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The Soundtrack of War. - 100%

crusthead, January 17th, 2010

War is a subject that is heavily exploited in metal and its many subgenres, but very few come close to capturing the ambience of war in their music. Britains Bolt Thrower are one of these bands, and I shall go on to say that they are pretty much the best in the business of war themed metal. Not only that, but in my opinion, one of the finest, most honorable acts in the death metal scene.

Consisting of 10 tracks and a sombre spoken word outro, The IVth Crusade is the bands 4th full length album and stands out as a highlight in their discography. Production oozes that "early death metal" feel. The downtuned guitars crunch through like tanks over rubble, yet doesnt drown out the rumbling bass. Solos are all well timed and memorable, and add only to the mood of the song without ever feeling out of place.

The drums are also perfect in the mix, as it syncs in well with the rest of the instruments, without sounding too dominating or weak. For the most part of it, the underlying drums are simple patterns that support the guitars. But once the double bass kicks in, you would see how it adds more to the "heaviness" factor of the album. The vocals are what I consider a shining examples of how said department can sound killer while sounding (gasp) clear at the same time. This vocals style conveys the emotions of war without which the album could never be complete. Not that I dont enjoy indecipherable vocals, but its a welcome change to hear Bolt Throwers vocal style once in a while.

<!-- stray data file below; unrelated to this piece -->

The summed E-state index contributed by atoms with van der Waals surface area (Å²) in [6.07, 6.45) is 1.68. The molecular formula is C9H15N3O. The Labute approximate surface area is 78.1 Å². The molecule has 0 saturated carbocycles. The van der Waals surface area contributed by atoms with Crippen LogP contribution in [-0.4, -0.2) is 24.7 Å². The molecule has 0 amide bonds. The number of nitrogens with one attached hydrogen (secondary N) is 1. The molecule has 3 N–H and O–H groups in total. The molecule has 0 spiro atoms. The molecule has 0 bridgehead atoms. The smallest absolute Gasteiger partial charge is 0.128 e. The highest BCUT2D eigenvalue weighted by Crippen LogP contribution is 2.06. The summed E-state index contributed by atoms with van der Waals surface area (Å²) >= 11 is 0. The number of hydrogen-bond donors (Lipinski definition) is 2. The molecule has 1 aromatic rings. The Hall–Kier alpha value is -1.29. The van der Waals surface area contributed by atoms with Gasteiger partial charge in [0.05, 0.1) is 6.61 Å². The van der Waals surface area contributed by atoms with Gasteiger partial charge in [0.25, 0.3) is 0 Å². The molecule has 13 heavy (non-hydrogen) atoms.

Concerning music, Bolt Thrower sure know how to write a tune that can hold your attention.The heaviness and brutality becomes obvious from the very ‏first second of the album. They manage to get enough variation out of the handful of riffs that make up a song, so it remains interesting till the end. And it works fine for me . Because, personally speaking, I really dont feel the need to hear a new riff every 10 seconds. What matters is whether or not the song conveys an emotion to the listener. And as far as this album goes, there is plenty of emotion. So much so that after a point, it becomes more than another metal album, it turns into the soundtrack of war itself.

To sum it up, There are no blast beats, no ridiculously gutteral vocals, no ultra-complex guitar sections here. Just old-school mid-tempo death metal with a lot of class that leaves a few dozen smoking craters on the current death metal scene.